5

Friday, September 6, 2013

BETWEEN THE DEFENDERS

Continued from Page 1

Erin Baker/Staff

J

unior forward Charlotte Butker evades two defenders as she dribbles up the field. Butker and the Eagles are preparing for a big weekend in which they will try to keep their undefeated record intact. They will face Ithaca College (N.Y.) on Saturday at 1 p.m. and SUNY Cortland on Sunday at 11 a.m.

NATION

Obama’s Higher Ed Plans May Exclude Private Universities By Trisha Thadani The Daily Free Press, Boston University U.S President Barack Obama launched a new push for college cost reforms on Thursday to help the middle class better afford higher education, but education officials said it may not have an impact on institutions such as Boston University. The proposed reforms include measures to cap student loans and make public universities more financially viable. In his remarks at the State University of New York College in

Buffalo, N.Y. on Thursday morning, Obama said he wants to begin rating colleges based on their values and returns on investment. Next, he said he wants higher education officials to consider using competency-based course credit and to offer online education. Obama additionally commented that he would like to see students manage their debt using a program called Pay-As-You-Earn that caps loan payments at 10 percent of one’s total income. Association of Independent Colleges and Universities in Massachusetts President Richard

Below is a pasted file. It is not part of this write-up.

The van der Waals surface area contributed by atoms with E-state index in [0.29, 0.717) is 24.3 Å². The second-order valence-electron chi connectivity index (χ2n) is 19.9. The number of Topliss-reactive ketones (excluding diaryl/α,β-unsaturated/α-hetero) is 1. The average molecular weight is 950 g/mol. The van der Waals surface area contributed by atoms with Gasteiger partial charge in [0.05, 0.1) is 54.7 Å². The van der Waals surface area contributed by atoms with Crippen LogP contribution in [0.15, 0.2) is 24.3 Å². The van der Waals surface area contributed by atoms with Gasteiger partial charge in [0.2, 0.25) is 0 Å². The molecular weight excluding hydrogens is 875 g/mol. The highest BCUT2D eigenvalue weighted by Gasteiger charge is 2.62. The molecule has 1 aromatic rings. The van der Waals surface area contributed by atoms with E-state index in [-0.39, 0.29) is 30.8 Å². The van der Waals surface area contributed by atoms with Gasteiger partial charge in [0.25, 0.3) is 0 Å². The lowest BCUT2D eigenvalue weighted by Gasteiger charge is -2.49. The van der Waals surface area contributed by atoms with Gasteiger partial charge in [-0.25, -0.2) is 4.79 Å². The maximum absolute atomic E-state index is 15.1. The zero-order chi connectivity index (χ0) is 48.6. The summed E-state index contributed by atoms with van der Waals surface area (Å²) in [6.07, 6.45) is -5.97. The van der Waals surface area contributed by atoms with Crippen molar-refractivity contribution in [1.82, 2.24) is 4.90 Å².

Doherty said while Obama’s plan specifically aims to make public universities more financially accessible, it is important to recognize the effort that officials at private institutions are putting forth to make their schools more affordable. “Sometimes people forget how the private colleges are helping a huge number of students pay for college,” Doherty said. “AICUM has awarded about $2.8 billion in financial aid, and students at those same schools received about $154 billion in Federal Pell Grants.” AICUM represents about 60 private colleges and universities in

Massachusetts, providing need-based financial aid for students and managing public policy issues related to independent higher education in Massachusetts. Obama said higher education cannot be priced as a luxury, as it is an “economic imperative.” He said students should not have to choose between excessive debt and not earning a degree. “Higher education is still the best ticket to upward mobility in America,” he said. “And, if we don’t do something about keeping it within reach, it will create problems for economic mobility for generations

to come.” However, since Obama’s plan is aimed at public universities, Doherty said it may not make a difference in states with a high concentration of private universities such as Massachusetts. “There is a lot of concern about how the sticker prices for private universities can be a barrier to entry for many students,” Doherty said. “We need to collectively do a better job explaining what the expected net cost of attending a [private institution] would mean for families, so those of modest means will still apply to college and to schools like BU,”